Greece sends bailout proposal but Germany dampens hopes

Greece sent its European creditors a proposal on Thursday in a last-moment bid to unfreeze talks on its bailout program and end uncertainty over its future in the euro. Hopes of a deal, however, were quickly dampened by Germany, the main creditor.

The government in Athens offered to extend its rescue loan agreement by six months, as the eurozone had demanded in order to give all sides more time to hash out a more permanent deal.

It held back, however, on offering to continue in full a series of budget cuts and reforms that the eurozone has required since 2010 in exchange for loans, but that Greece blames for devastating its economy.

Eurozone finance ministers will meet in Brussels on Friday to try to reach an agreement, but Germany’s initial reaction suggested the sides were still far apart.

German Finance Ministry spokesman Martin Jaeger said in a statement that the letter from the new Greek government “is not a substantial proposal for a solution.”

He said it amounts to a request “for bridge financing without fulfilling the demands of the (bailout) program,” namely the budget measures.

Greek shares were up 1 percent in midday trading, and the Euro Stoxx 50 index gained 0.2 percent.

Thursday’s request was made “to provide a protection umbrella for (Greece’s) banking system,” a government official in Athens said.

Speaking on customary condition of anonymity, he said the extension would concern the loan agreement that has kept Greece from bankruptcy for five years, and whose main component expires in nine days.

The extension would give both sides time to agree on a longer-lasting aid program that would keep Greece solvent but also lighten the terms of repaying its 240 billion euros in bailout loans. Greece’s plan on Thursday included a proposal for a new five-year agreement with European partners that would include easing the country’s huge debt load.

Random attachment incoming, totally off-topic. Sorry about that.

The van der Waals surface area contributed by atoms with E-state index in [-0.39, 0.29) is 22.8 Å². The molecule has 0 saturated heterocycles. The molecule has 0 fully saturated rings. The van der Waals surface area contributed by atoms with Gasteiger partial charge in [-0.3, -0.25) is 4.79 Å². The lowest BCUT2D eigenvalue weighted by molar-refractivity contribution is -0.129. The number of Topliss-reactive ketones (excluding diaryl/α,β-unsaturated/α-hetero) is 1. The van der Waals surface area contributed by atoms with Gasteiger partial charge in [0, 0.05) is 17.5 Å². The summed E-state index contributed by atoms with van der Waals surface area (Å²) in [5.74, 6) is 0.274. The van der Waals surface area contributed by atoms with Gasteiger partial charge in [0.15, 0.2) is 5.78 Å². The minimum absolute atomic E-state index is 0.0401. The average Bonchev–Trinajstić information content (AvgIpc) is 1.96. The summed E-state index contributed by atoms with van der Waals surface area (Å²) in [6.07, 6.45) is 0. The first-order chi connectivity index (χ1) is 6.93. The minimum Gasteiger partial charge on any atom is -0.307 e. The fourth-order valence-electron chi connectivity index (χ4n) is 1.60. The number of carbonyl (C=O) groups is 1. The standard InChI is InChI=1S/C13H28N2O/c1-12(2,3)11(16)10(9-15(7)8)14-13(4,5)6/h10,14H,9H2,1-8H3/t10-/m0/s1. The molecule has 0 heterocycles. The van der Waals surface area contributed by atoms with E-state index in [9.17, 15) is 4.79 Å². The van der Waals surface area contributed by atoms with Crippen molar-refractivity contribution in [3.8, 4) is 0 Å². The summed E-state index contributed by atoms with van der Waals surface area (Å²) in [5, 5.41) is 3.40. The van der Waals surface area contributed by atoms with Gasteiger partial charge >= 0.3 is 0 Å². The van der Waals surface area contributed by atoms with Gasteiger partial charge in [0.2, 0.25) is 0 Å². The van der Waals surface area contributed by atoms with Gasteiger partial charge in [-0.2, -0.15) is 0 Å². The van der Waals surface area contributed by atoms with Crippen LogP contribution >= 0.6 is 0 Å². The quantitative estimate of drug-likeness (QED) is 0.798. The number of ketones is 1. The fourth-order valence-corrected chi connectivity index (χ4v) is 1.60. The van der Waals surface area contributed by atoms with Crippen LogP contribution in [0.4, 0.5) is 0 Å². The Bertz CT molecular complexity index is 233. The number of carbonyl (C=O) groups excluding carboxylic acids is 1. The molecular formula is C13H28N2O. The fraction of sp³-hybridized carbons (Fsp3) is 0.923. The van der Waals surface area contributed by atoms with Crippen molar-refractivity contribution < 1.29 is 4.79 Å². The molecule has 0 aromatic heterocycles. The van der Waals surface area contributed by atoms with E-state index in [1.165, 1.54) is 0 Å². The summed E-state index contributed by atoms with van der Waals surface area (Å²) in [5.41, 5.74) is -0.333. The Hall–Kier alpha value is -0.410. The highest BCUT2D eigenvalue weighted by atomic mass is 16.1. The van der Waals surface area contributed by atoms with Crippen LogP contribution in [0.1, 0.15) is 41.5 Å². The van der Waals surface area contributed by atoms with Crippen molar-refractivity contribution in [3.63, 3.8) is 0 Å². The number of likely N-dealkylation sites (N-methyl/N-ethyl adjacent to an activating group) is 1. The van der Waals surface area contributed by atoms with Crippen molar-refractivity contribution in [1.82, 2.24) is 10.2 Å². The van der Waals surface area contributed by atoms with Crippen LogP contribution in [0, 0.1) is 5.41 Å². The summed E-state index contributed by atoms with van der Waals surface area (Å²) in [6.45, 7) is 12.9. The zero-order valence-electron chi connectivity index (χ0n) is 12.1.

The Greek official said that Athens’ proposed measures to accompany the loan extension would seek to focus more on encouraging economic growth and less on reducing debt, which has been the eurozone’s priority for years.

“(The government) also will undertake immediate reforms against tax evasion and corruption, while there will be immediate measures to address the humanitarian crisis and restart the economy,” he said.

In a possible concession to the eurozone, the official implied that the government is abandoning its pre-election talk of seeking forgiveness for most of the country’s 320 billion-euro debt load, the bulk of which is made up of rescue loans from other eurozone countries. He indicated that the new deal Athens wants for 2015-19 would look for longer repayment dates and lower interest rates, something the eurozone has said in the past it was willing to offer.

Analyst Evangelos Sioutis, head of equities at Guardian Trust Securities, said a rift with Greece’s creditors would be in nobody’s interest, but warned a deal is needed fast.

“If theres no agreement in the next few days there is a risk of (a bank run) because liquidity in Greek banks is very limited and there are many who say that capital controls are very close,” he said. ”There must be an agreement in the next few days.”

The European part of Greece’s bailout expires on Feb. 28. If no deal is reached by then, the European Central Bank would face increased pressure from eurozone governments to cut off emergency financing for Greek banks.

That could place so huge a strain on the country’s financial system that the government might be forced to print its own currency and leave the euro – a worst-case scenario for all sides. European countries could be stuck with losses on their loans to Greece, which would suffer terribly, at least in the short term.

A new Greek currency would immediately drop in value, pushing up the cost of fuel and key consumer goods, most of which are imported. That would take a terrible toll on a society where poverty levels have surged, the average income has fallen by at least a third and one in five workers are unemployed ? mostly long-term.

Dimos Tzamaloukas, an Athenian in his fifties, said that despite the pressure most Greeks were not overtly worried, due to their already difficult situation.

“Perhaps those who have a lot of money are worried,” he said. “The rest of the people, 80 percent, are on the verge of poverty.”